Variation of soil organic carbon and its major constraints in east central Asia

Xinqing Lee, Yimin Huang, Daikuan Huang, Lu Hu, Zhaodong Feng, Jianzhong Cheng, Bing Wang, Jian Ni, Tserenpil Shurkhuu

Research output: Contribution to journalArticlepeer-review

9 Scopus citations


Variation of soil organic carbon (SOC) and its major constraints in large spatial scale are critical for estimating global SOC inventory and projecting its future at environmental changes. By analyzing SOC and its environment at 210 sites in uncultivated land along a 3020km latitudinal transect in East Central Asia, we examined the effect of environmental factors on the dynamics of SOC. We found that SOC changes dramatically with the difference as high as 5 times in north China and 17 times in Mongolia. Regardle, C:N remains consistent about 12. Path analysis indicated that temperature is the dominant factor in the variation of SOC with a direct effect much higher than the indirect one, the former breaks SOC down the year round while the latter results in its growth mainly via precipitation in the winter half year. Precipitation helps accumulate SOC, a large part of the effect, however, is taken via temperature. NH4+-N and topography also affect SOC, their roles are played primarily via climatic factors. pH correlates significantly with SOC, the effect, however, is taken only in the winter months, contributing to the decay of SOC primarily via temperature. These factors explained as much as 79% of SOC variations, especially in the summer months, representing the major constraints on the SOC stock. Soil texture gets increasingly fine southward, it does not, however, constitute an apparent factor. Our results suggested that recent global warming should have been adversely affecting SOC stock in the mid-latitude as temperature dominates other factors as the constraint.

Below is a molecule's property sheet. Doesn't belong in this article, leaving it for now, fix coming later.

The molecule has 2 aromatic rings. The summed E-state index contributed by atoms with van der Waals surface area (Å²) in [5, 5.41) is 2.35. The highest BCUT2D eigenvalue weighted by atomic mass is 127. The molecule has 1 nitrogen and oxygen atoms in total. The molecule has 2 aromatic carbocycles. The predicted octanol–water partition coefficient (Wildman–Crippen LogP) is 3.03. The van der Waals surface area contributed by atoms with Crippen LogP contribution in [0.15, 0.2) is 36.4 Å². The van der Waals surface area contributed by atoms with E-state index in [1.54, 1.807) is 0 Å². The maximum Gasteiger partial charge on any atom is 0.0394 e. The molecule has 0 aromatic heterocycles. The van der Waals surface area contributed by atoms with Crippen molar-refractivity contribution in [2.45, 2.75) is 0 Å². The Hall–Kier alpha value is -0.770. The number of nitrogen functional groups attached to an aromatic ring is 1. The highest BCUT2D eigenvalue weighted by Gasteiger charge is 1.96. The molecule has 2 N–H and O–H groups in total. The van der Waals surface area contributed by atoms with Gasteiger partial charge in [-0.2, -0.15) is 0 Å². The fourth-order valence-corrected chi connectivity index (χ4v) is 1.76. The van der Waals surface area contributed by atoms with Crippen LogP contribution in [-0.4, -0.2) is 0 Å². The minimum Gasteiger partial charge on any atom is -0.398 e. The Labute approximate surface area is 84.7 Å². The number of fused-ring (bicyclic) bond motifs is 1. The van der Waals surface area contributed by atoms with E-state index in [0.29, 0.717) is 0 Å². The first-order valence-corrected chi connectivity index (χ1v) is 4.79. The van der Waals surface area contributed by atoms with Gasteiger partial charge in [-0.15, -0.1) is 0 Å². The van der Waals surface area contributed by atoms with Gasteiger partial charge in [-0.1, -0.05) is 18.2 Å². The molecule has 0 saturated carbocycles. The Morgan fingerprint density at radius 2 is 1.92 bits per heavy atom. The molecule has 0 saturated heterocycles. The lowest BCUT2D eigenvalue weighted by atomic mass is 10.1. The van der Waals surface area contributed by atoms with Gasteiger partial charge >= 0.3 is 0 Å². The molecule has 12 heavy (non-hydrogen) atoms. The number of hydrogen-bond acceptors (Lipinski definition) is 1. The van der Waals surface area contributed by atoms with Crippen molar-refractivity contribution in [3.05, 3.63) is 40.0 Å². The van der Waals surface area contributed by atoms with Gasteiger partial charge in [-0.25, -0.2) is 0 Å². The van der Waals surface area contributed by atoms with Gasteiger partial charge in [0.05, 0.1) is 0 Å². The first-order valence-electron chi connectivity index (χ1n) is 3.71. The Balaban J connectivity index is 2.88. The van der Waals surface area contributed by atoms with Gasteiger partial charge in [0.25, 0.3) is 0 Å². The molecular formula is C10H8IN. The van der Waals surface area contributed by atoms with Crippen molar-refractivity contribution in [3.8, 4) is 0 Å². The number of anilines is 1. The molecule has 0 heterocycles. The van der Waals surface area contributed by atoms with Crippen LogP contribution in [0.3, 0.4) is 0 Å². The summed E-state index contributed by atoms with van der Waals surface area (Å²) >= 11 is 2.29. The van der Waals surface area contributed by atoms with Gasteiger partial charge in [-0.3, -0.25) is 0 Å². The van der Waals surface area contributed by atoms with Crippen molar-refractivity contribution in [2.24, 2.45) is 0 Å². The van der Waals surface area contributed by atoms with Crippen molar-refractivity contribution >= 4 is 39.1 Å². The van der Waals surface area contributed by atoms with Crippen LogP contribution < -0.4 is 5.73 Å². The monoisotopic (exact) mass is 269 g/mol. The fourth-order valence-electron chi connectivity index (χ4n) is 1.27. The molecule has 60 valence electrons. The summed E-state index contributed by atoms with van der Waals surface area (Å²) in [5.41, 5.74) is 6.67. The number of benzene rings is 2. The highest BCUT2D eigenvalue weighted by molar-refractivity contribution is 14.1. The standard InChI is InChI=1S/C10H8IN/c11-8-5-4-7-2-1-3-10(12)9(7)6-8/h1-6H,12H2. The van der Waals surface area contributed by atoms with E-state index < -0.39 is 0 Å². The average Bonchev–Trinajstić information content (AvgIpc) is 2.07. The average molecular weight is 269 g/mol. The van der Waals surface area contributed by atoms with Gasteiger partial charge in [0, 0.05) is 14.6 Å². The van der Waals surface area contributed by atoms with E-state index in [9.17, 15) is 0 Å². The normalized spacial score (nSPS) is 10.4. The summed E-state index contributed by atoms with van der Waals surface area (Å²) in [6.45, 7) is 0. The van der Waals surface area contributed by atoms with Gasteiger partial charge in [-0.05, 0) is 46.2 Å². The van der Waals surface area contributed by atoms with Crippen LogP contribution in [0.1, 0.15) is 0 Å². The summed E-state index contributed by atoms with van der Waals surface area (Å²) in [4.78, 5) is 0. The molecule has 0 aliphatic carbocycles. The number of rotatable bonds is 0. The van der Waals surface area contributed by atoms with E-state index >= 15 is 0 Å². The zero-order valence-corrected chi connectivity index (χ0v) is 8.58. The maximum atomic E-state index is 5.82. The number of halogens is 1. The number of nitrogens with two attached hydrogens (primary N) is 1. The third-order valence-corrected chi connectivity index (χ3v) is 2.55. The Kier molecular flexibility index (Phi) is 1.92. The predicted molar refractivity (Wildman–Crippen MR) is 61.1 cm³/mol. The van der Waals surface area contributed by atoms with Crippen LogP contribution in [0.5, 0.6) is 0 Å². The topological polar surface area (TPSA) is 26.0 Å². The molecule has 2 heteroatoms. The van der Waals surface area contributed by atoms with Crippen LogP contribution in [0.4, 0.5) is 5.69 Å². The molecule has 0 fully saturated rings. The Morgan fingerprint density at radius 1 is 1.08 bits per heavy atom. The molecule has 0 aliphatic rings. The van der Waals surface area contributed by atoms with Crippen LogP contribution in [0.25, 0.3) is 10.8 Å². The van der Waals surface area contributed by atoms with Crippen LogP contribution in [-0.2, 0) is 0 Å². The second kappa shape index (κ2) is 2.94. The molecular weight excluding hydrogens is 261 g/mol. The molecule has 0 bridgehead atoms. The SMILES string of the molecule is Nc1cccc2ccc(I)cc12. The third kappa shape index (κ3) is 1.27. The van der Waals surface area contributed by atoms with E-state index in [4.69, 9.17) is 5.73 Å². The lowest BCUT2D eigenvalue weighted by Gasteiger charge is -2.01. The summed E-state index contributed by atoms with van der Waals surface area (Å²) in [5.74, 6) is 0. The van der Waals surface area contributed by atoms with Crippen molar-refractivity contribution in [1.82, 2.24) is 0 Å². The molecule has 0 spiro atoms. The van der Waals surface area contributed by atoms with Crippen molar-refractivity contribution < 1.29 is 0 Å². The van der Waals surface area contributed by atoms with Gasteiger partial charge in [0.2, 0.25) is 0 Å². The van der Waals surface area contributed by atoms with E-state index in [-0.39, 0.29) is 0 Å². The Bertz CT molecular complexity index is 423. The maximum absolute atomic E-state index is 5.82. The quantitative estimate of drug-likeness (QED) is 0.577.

Original languageEnglish
Article numbere0150709
JournalPLoS ONE
Issue number3
StatePublished - Mar 2016


Dive into the research topics of 'Variation of soil organic carbon and its major constraints in east central Asia'. Together they form a unique fingerprint.

Cite this